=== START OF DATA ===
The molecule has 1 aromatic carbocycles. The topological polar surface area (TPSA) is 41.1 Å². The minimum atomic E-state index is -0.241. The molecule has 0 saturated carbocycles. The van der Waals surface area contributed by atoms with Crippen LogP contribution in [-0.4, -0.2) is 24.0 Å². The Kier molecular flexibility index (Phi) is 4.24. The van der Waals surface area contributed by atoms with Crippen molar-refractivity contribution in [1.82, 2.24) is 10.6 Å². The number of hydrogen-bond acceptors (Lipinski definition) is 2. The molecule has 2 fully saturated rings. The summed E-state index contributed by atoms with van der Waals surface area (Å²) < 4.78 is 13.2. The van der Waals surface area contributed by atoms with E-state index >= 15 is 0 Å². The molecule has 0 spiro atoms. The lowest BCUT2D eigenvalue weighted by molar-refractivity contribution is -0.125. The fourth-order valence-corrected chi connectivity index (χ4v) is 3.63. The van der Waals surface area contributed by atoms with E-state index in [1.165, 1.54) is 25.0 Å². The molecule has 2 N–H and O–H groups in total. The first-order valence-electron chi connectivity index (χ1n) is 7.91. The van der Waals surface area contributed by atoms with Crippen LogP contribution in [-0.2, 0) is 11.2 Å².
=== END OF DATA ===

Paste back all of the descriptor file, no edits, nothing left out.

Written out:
The molecule has 1 aromatic carbocycles. The topological polar surface area (TPSA) is 41.1 Å². The minimum atomic E-state index is -0.241. The molecule has 0 saturated carbocycles. The van der Waals surface area contributed by atoms with Crippen LogP contribution in [-0.4, -0.2) is 24.0 Å². The Kier molecular flexibility index (Phi) is 4.24. The van der Waals surface area contributed by atoms with Crippen molar-refractivity contribution in [1.82, 2.24) is 10.6 Å². The number of hydrogen-bond acceptors (Lipinski definition) is 2. The molecule has 2 fully saturated rings. The summed E-state index contributed by atoms with van der Waals surface area (Å²) < 4.78 is 13.2. The van der Waals surface area contributed by atoms with E-state index >= 15 is 0 Å². The molecule has 0 spiro atoms. The lowest BCUT2D eigenvalue weighted by molar-refractivity contribution is -0.125. The fourth-order valence-corrected chi connectivity index (χ4v) is 3.63. The van der Waals surface area contributed by atoms with E-state index in [1.165, 1.54) is 25.0 Å². The molecule has 2 N–H and O–H groups in total. The first-order valence-electron chi connectivity index (χ1n) is 7.91. The van der Waals surface area contributed by atoms with Crippen LogP contribution in [-0.2, 0) is 11.2 Å².